1. Warshaw, E.M., Maibach, H.I., Taylor, J.S., et al. North American contact dermatitis group patch test results: 2011-2012. Dermatitis. 2015; 26: 49-59

2. W Uter et al. The European Baseline Series in 10 European Countries, 2005/2006–Results of the European Surveillance System on Contact Allergies (ESSCA). Contact Dermatitis 61 (1), 31-38.7 2009

3. Wetter, DA et al. Results of patch testing to personal care product allergens in a standard series and a supplemental cosmetic series: An analysis of 945 patients from the Mayo Clinic Contact Dermatitis Group, 2000-2007. J Am Acad Dermatol. 2010 Nov;63(5):789-98.

4. Verallo-Rowell VM. The validated hypoallergenic cosmetics rating system: its 30-year evolution and effect on the prevalence of cosmetic reactions. Dermatitis 2011 Apr; 22(2):80-97

5. Ruby Pawankar et al. World Health Organization. White Book on Allergy 2011-2012 Executive Summary.

6. Misery L et al. Sensitive skin in the American population: prevalence, clinical data, and role of the dermatologist. Int J Dermatol. 2011 Aug;50(8):961-7.

7. Warshaw EM1, Maibach HI, Taylor JS, Sasseville D, DeKoven JG, Zirwas MJ, Fransway AF, Mathias CG, Zug KA, DeLeo VA, Fowler JF Jr, Marks JG, Pratt MD, Storrs FJ, Belsito DV. North American contact dermatitis group patch test results: 2011-2012.Dermatitis. 2015 Jan-Feb;26(1):49-59.

8. Warshaw, E et al. Allergic patch test reactions associated with cosmetics: Retrospective analysis of cross-sectional data from the North American Contact Dermatitis Group, 2001-2004. J AmAcadDermatol 2009;60:23-38. 

9. Foliaki S et al. Antibiotic use in infancy and symptoms of asthma, rhinoconjunctivitis, and eczema in children 6 and 7 years old: International Study of Asthma and Allergies in Childhood Phase III. J Allergy Clin Immunol. 2009 Nov;124(5):982-9.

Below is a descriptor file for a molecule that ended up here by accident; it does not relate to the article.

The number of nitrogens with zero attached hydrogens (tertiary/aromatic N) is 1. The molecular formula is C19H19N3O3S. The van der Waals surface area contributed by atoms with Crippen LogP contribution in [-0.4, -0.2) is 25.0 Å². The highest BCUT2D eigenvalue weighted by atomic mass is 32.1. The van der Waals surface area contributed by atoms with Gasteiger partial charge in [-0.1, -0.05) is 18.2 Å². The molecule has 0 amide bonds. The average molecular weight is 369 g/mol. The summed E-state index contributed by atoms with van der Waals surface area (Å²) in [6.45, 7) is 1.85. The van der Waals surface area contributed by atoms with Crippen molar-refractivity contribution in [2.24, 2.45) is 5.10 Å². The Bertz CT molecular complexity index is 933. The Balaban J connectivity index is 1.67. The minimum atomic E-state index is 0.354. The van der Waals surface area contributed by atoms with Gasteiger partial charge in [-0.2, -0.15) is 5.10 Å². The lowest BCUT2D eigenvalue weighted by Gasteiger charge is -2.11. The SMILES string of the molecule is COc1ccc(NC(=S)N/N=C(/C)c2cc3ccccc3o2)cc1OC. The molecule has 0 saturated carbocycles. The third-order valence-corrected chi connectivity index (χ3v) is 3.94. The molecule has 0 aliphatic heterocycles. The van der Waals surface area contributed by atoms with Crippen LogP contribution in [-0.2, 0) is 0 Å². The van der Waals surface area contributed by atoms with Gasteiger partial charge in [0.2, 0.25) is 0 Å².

10. Kei EF et al. Role of the gut microbiota in defining human health. Expert Rev Anti Infect Ther. 2010 Apr; 8(4): 435–454.

11. Thavagnanam S et al. A meta-analysis of the association between Caesarean section and childhood asthma. Clin Exp Allergy. 2008;38(4):629–633.

12. Marks JG, Belsito DV, DeLeo VA, et al. North American Contact Dermatitis Group patch-test results, 1998 to 2000. Am J Contact Dermat. 2003;14(2):59-62.

13. Warshaw EM, Belsito DV, Taylor JS, et al. North American Contact Dermatitis Group patch test results: 2009 to 2010. Dermatitis. 2013;24(2):50-99.

14. Jacob SE, Scheman A, McGowan MA. Allergen of the Year: Propylene Glycol. Dermatitis. 2017 Nov 10. doi: 10.1097/DER.0000000000000315.

15. McGowan MA, Scheman A, Jacob SE. Propylene Glycol in Contact Dermatitis: A Systematic Review. Dermatitis. 2017 Oct 23. doi: 10.1097/DER.0000000000000307.

Want more great information on contact dermatitis? Check out the American Contact Dermatitis SocietyDermnet New Zealand, and your country’s contact dermatitis association.